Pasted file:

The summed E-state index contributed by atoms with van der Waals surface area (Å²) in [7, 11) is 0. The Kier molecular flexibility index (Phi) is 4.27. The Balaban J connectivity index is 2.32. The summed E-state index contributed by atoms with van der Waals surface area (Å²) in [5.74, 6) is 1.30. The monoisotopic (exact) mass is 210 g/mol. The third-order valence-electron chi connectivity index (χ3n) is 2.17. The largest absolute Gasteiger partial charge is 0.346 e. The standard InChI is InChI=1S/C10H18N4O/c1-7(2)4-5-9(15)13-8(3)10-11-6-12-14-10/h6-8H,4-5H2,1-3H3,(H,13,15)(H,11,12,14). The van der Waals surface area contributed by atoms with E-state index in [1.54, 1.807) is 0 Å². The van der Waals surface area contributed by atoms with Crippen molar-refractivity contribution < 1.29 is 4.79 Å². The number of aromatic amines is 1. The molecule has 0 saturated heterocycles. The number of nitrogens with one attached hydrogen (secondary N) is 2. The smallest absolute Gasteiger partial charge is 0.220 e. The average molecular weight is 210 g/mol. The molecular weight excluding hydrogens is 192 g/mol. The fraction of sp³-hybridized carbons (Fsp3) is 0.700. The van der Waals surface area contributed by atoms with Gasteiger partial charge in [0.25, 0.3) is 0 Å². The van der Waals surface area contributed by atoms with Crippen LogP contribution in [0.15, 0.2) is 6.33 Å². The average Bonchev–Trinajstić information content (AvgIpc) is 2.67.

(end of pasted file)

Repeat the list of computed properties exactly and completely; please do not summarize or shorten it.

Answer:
The summed E-state index contributed by atoms with van der Waals surface area (Å²) in [7, 11) is 0. The Kier molecular flexibility index (Phi) is 4.27. The Balaban J connectivity index is 2.32. The summed E-state index contributed by atoms with van der Waals surface area (Å²) in [5.74, 6) is 1.30. The monoisotopic (exact) mass is 210 g/mol. The third-order valence-electron chi connectivity index (χ3n) is 2.17. The largest absolute Gasteiger partial charge is 0.346 e. The standard InChI is InChI=1S/C10H18N4O/c1-7(2)4-5-9(15)13-8(3)10-11-6-12-14-10/h6-8H,4-5H2,1-3H3,(H,13,15)(H,11,12,14). The van der Waals surface area contributed by atoms with E-state index in [1.54, 1.807) is 0 Å². The van der Waals surface area contributed by atoms with Crippen molar-refractivity contribution < 1.29 is 4.79 Å². The number of aromatic amines is 1. The molecule has 0 saturated heterocycles. The number of nitrogens with one attached hydrogen (secondary N) is 2. The smallest absolute Gasteiger partial charge is 0.220 e. The average molecular weight is 210 g/mol. The molecular weight excluding hydrogens is 192 g/mol. The fraction of sp³-hybridized carbons (Fsp3) is 0.700. The van der Waals surface area contributed by atoms with Gasteiger partial charge in [0.25, 0.3) is 0 Å². The van der Waals surface area contributed by atoms with Crippen LogP contribution in [0.15, 0.2) is 6.33 Å². The average Bonchev–Trinajstić information content (AvgIpc) is 2.67.